And So We Begin

Hello there, friends!

It seems like life has a way of slamming me with a lot of work and busy weeks that end up inevitably sliding out of my hands. There are many times I contemplated writing a blog post but got caught up in my other activities, or I was simply too tired and lazy to bother with a post. I accredit my procrastinating tendencies to my birth itself, as even then I was born three days late, so obviously it must be something in my biology.

All joking aside, things have been going rather well during my hiatus. Or, as well as I can get them to go along. Trying to juggle a writing career that’s still working to take off along with school, a part-time job, and a bucket load of extracurricular activities is a particular form of perdition I try to get through as best I can. Some things suffer when I try to balance it all, a lot of stress and unnecessary fear is generated from it, but I think that in the next couple weeks things will settle a little more. Until then, I’m riding the waves wherever they take me.

Up to this point, that’s been to a lot of good things.

Last week Volume Two of Budding  Bards, the anthology I’ve been collected in, was released on Amazon. I got my copy and I have to say, there’s not really a feeling like seeing your name on an actual book. Another fun thing that comes out of being officially published now is the fact that I could finally create my own author’s page on Amazon, which isn’t something a lot of people my age can say. It makes it that much better to know that it was made to honor a piece of work I am rather proud to have my name attached to.

Numerous people have congratulated me about the anthology release and have even told me that they’re going to try to make it to the signings. But I think my favorite reaction about the anthology was one I didn’t actually witness first hand. One of my friends came up and told me that they were talking about the anthology release to her mother. “She wasn’t all that impressed,” my friend said. “She just kind of sighed and said that it wasn’t a big deal because anyone could be published.”

This is my favorite reaction because it’s absolutely true. Over the past several years we have seen the barriers in publication crumbling. Self-publication services like Createspace or Smashwords have been used by thousands and thousands of people in order to get their books on to the market. Websites like Wattpad make it even easier to get your words out there and to receive feedback from anyone across the world.

With all these services and opportunities to be heard now available to the public nowadays, literally anyone can write. Anyone can come up with a halfway decent story idea and spend months on end fantasizing about it. Anyone can Google “how to write a book” and read countless blog posts about what it takes to write the Next Great American Novel. Anyone can buy expensive notebooks and pens or download a writing program onto their computer and stare broodingly out of a coffee shop window. Anyone can self-publish a book. Anyone can wave their banner across the world of the internet and tell everyone, I AM THE REAL DEAL! BUY MY BOOK! WRITE A REVIEW ON AMAZON!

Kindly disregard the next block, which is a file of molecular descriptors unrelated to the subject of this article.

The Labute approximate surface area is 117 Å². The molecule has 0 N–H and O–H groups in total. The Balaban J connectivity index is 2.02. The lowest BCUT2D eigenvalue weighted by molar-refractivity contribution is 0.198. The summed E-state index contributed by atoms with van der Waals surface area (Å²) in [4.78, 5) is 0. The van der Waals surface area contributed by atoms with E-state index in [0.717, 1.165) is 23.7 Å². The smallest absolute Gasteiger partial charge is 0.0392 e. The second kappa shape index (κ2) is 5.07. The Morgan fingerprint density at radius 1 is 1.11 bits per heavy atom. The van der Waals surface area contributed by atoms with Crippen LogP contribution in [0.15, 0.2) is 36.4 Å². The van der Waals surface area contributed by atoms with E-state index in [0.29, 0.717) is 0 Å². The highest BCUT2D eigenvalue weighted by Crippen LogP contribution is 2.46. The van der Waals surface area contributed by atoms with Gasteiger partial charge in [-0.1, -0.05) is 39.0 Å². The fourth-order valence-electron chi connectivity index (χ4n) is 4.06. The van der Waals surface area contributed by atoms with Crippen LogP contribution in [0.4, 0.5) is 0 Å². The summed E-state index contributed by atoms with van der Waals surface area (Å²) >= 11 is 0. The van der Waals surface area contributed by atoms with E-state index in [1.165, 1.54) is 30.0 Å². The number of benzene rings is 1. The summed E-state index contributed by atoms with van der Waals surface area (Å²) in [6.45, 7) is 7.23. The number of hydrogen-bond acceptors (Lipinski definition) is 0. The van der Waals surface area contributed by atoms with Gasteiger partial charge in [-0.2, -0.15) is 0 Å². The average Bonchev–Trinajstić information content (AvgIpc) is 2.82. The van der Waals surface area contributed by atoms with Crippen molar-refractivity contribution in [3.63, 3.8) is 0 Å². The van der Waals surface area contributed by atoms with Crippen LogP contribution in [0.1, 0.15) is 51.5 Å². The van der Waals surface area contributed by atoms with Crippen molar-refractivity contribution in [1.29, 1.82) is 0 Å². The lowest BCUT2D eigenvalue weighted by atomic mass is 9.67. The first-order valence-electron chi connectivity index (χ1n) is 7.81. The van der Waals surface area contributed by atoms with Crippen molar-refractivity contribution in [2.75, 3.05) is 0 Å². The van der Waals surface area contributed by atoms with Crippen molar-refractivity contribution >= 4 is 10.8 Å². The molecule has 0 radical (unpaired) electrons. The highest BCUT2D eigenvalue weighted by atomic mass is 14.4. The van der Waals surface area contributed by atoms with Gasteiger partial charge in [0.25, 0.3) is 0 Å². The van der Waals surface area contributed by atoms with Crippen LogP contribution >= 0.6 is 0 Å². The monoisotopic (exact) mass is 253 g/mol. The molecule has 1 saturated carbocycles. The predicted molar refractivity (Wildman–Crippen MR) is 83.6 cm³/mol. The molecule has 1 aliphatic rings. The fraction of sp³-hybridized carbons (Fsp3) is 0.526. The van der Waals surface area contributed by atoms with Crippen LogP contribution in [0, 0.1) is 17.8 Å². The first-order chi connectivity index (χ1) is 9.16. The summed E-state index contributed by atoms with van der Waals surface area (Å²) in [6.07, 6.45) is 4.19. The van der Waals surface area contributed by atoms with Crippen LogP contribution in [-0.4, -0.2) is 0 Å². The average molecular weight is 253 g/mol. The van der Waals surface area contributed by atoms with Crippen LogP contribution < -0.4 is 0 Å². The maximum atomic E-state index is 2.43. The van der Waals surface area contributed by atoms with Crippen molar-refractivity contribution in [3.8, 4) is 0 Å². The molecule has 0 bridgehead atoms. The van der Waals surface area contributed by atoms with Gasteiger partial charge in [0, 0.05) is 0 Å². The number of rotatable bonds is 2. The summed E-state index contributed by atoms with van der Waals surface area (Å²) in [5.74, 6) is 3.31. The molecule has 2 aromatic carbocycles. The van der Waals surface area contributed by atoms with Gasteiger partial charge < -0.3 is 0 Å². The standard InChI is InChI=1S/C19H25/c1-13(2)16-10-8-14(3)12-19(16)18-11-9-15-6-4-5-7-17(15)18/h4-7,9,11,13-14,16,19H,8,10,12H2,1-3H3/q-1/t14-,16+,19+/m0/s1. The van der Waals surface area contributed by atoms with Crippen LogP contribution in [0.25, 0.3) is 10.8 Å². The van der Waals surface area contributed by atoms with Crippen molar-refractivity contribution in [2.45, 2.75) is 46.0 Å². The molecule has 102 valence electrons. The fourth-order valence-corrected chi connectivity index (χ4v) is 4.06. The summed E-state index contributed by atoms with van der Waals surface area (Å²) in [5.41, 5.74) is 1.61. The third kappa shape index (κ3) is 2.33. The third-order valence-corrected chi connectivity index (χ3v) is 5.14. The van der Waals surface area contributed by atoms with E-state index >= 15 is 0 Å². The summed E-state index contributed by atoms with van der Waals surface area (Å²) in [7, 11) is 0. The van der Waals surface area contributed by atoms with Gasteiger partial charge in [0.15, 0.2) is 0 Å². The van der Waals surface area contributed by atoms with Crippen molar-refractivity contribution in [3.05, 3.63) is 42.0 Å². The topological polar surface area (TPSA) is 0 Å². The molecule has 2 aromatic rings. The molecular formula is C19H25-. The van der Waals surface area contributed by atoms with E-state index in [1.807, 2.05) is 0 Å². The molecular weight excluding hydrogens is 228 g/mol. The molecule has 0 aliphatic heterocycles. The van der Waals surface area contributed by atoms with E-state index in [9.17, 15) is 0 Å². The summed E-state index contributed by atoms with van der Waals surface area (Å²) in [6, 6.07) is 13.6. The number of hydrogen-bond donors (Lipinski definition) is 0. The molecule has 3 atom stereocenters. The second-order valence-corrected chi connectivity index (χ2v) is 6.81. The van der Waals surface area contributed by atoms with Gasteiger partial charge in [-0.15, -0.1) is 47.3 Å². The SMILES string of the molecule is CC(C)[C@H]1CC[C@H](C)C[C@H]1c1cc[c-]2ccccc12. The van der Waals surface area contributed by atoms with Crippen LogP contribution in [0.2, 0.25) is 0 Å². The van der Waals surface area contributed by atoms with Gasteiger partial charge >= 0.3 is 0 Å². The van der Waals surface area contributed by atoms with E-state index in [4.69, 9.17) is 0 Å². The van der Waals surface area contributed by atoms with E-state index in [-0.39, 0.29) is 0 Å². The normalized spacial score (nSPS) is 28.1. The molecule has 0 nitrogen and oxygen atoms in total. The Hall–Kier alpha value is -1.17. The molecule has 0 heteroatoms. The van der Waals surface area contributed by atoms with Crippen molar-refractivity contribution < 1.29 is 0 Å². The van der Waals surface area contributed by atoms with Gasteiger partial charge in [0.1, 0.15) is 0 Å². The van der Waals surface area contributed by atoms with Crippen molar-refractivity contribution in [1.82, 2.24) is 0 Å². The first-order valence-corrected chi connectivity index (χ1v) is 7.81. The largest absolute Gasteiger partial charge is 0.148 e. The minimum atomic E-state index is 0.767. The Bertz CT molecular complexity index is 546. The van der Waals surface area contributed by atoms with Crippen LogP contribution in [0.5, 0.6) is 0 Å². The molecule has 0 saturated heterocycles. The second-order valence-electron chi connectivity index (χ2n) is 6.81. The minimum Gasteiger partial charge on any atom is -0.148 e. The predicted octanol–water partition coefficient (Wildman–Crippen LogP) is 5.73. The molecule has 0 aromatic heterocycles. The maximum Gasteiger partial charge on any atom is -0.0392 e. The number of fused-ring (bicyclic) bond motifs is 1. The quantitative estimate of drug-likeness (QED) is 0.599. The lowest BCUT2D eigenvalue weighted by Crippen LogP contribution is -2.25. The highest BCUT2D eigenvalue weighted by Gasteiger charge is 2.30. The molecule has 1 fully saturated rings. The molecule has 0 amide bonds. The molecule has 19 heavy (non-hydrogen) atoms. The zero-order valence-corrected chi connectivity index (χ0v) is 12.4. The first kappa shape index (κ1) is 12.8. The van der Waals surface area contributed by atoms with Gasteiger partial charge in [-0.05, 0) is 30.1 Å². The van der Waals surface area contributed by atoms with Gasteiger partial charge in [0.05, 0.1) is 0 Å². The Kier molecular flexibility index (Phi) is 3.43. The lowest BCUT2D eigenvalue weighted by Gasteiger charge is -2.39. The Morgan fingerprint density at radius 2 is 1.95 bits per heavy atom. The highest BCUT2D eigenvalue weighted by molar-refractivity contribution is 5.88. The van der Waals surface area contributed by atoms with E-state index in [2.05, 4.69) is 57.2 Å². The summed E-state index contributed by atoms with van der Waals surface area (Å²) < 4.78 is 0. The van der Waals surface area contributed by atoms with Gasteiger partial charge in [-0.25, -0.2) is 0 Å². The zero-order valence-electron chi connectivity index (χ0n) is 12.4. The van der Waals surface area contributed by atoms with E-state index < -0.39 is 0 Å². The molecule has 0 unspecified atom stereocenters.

Which is why it isn’t enough for me to say that I am now officially published. That’s why my friend’s mom may not hold my achievements in as high of a regard as other people might. Anyone can do what I have done.

There are many teens my age all around the world who label themselves as aspiring writers; there are many more adults who do the same thing. I don’t believe I am an aspiring writer. I also don’t believe that there is such thing as an aspiring writer. You don’t “aspire” to write; either you do it or you don’t.

What sets me apart from other people with pens and big ideas is the fact that I actually do the thing that I tell others that I do. I write. Now, am I committed enough to have a set schedule as to when I practice my craft? No. Do I hit a certain amount of words every day, rain or shine? Unless it’s NaNoWriMo, not really. And in these scenarios, that is what keeps me from being the Real Deal. But I’m working to reach that point, which is more than my aspiring counterparts might be able to say.

I believe that this anthology is a nice first step for me as I work to get my novel, Haywood Micaye, ready for publication. It’s a little reminder that I can work hard enough and do the things I’m passionate about in life. It’s a reminder of what I have on the life here, the line between actually doing the things I say I’m going to do versus aspiring to do them.

So, a promise.

From this moment on, I’m going to make a conscious effort to actually do all the things I say I’ll do. And I’ll do them with all the style and passion and creativity that I can muster, because I owe it to myself to do more great things.

In a world where anyone can write, I am proud to say I am not just anyone. I  a writer.

 And I think it’s time to start acting like one. And if it took several weeks of stress and a published short story to remind me this, so be it.

Until next time,

Ashlynne

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